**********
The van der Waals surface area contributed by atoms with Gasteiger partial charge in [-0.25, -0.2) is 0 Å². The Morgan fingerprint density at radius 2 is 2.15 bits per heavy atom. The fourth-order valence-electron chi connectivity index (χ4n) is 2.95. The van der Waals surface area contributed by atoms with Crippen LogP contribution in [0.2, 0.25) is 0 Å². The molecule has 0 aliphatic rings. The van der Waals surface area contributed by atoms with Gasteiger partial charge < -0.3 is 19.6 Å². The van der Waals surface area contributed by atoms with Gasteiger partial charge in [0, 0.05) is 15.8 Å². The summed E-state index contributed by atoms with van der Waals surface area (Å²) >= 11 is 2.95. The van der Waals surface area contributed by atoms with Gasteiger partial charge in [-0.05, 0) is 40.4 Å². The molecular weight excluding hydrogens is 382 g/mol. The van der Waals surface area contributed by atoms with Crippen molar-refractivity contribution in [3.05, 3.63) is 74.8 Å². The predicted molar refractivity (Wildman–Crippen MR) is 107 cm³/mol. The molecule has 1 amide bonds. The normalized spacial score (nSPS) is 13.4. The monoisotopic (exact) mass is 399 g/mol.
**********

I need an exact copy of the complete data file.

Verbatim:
The van der Waals surface area contributed by atoms with Gasteiger partial charge in [-0.25, -0.2) is 0 Å². The Morgan fingerprint density at radius 2 is 2.15 bits per heavy atom. The fourth-order valence-electron chi connectivity index (χ4n) is 2.95. The van der Waals surface area contributed by atoms with Crippen LogP contribution in [0.2, 0.25) is 0 Å². The molecule has 0 aliphatic rings. The van der Waals surface area contributed by atoms with Gasteiger partial charge < -0.3 is 19.6 Å². The van der Waals surface area contributed by atoms with Gasteiger partial charge in [0, 0.05) is 15.8 Å². The summed E-state index contributed by atoms with van der Waals surface area (Å²) >= 11 is 2.95. The van der Waals surface area contributed by atoms with Gasteiger partial charge in [-0.05, 0) is 40.4 Å². The molecular weight excluding hydrogens is 382 g/mol. The van der Waals surface area contributed by atoms with Crippen molar-refractivity contribution in [3.05, 3.63) is 74.8 Å². The predicted molar refractivity (Wildman–Crippen MR) is 107 cm³/mol. The molecule has 1 amide bonds. The normalized spacial score (nSPS) is 13.4. The monoisotopic (exact) mass is 399 g/mol.